SEX AND THE CITY STAR ALSO TARGETED
“Sex and the City” star Kristin Davis (who played Charlotte York on the HBO series, and before that played Brooke on “Melrose Place”) was also forced step down as an Oxfam Ambassador in 2009 after she signed a contract to do a series of advertisements for the Israeli Dead Sea skin care company Ahava. (Davis later returned to Oxfam after her contract with Ahava ended.)
SOME OF THE BRANDS YOU’LL HAVE TO GIVE UP IF YOU’RE BOYCOTTING ISRAEL
Christa Case Bryant of the Christian Science Monitor writes:
These are other brands and products that anti-Israel activists have urged people to boycott because they are part-produced in Israel or rely on Israeli-made technology:
* Victoria’s Secret
* computer firewalls
* Microsoft XP
(as well as thousands of other products)
I attach three articles below.
-- Tom Gross
“CLEARING THE AIR”
[This was published some days before Scarlett Johansson decided she couldn’t take Oxfam’s pressure any more and quit.]
Clearing the Air
By Scarlett Johansson
January 24, 2014
While I never intended on being the face of any social or political movement, distinction, separation or stance as part of my affiliation with SodaStream, given the amount of noise surrounding that decision, I’d like to clear the air.
I remain a supporter of economic cooperation and social interaction between a democratic Israel and Palestine. SodaStream is a company that is not only committed to the environment but to building a bridge to peace between Israel and Palestine, supporting neighbors working alongside each other, receiving equal pay, equal benefits and equal rights.
That is what is happening in their Ma’ale Adumim factory every working day. As part of my efforts as an Ambassador for Oxfam, I have witnessed first-hand that progress is made when communities join together and work alongside one another and feel proud of the outcome of that work in the quality of their product and work environment, in the pay they bring home to their families and in the benefits they equally receive.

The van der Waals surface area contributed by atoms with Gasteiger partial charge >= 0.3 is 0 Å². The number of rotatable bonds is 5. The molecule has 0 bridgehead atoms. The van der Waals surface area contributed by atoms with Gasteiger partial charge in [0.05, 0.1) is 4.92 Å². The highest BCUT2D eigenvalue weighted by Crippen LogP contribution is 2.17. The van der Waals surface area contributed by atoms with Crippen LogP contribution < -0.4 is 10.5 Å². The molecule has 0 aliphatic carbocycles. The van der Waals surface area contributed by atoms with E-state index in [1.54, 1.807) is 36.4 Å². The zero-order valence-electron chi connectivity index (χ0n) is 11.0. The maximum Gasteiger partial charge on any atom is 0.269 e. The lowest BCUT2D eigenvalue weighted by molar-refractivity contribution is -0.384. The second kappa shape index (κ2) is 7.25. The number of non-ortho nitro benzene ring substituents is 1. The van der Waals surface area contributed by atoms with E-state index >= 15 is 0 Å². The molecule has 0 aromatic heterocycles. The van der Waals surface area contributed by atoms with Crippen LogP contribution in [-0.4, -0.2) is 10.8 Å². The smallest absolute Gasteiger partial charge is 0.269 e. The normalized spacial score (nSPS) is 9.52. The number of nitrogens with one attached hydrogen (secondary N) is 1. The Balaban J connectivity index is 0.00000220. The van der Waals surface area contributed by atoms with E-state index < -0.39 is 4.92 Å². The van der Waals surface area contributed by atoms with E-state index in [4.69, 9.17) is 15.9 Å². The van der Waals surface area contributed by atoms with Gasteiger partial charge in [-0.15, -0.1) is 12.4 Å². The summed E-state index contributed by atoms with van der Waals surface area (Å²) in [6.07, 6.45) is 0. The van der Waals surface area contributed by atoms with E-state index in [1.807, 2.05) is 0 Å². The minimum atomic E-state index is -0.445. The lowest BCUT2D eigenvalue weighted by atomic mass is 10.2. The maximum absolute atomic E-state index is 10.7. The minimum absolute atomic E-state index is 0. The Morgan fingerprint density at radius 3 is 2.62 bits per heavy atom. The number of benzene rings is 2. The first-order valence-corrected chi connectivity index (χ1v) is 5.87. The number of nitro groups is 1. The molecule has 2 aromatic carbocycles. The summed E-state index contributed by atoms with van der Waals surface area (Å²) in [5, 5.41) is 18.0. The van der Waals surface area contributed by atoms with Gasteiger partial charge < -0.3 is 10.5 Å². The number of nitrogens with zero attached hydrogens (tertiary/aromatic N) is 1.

I believe in conscious consumerism and transparency and I trust that the consumer will make their own educated choice that is right for them. I stand behind the SodaStream product and am proud of the work that I have accomplished at Oxfam as an Ambassador for over 8 years. Even though it is a side effect of representing SodaStream, I am happy that light is being shed on this issue in hopes that a greater number of voices will contribute to the conversation of a peaceful two state solution in the near future.
“WHAT’S NOT TO LOVE ABOUT THIS STORY?”
Three cheers for Scarlett Johansson’s stand against the ugly, illiberal Boycott Israel movement
By Brendan O’Neill
Daily Telegraph (online only)
January 30, 2014
As if her otherworldly beauty and screen presence were not enough, here is another reason to love Scarlett Johansson: Oxfam, of which she was an ambassador, hinted that she should cut her ties with SodaStream on the basis that it maintains factories in Israeli settlements and she responded by cutting her ties with Oxfam!
What’s not to love about this story? A worthy charity shakes its big head in disapproval at a celeb who has dared to do things for a company that works in Israeli settlements in the West Bank, no doubt expecting the celeb to freak out, issue a tear-drenched apology and promise never again to rub shoulders, or anything else, with these evil Israelis. But instead the celeb basically tells the worthy charity to get stuffed and says she will carry on working with and promoting the Israeli company.
Ever since she was signed up as the face of SodaStream, Ms Johansson has had a tsunami of flak from campaigners who think that buying Israeli stuff, working with Israeli academics or attending Israeli theatre performances is the very worst thing a human being could ever do. You know the kind: they stand outside Marks & Spencer’s on Oxford Street warning all whom enter that this evil shop sells blood-stained products (i.e., stuff made in Israel), and they screech and wail, these philistines for Palestine, when an Israeli violinist starts playing at the Proms. I mean, can you imagine it – a musician from Israel inside the Royal Albert Hall? *Shudder*.
And so it was that the Boycott, Divestment and Sanctions movement, which calls for decent-minded Westerners to refuse to contaminate their body, souls or minds with any grub or books from Israel, called on Oxfam to “immediately sever ties” with Ms Johansson. Oxfam expressed its concern at Ms Johansson’s lack of guilt over advertising SodaStream, asking her to “[consider] the implications”, and said it was thinking about what this all means “for Ms Johansson’s role as Oxfam global ambassador”. And then, brilliantly, totally stealing Oxfam’s puffed-up thunder, Ms Johansson’s people issued a statement saying: “Scarlett Johansson has respectfully decided to end her ambassador role with Oxfam after eight years.”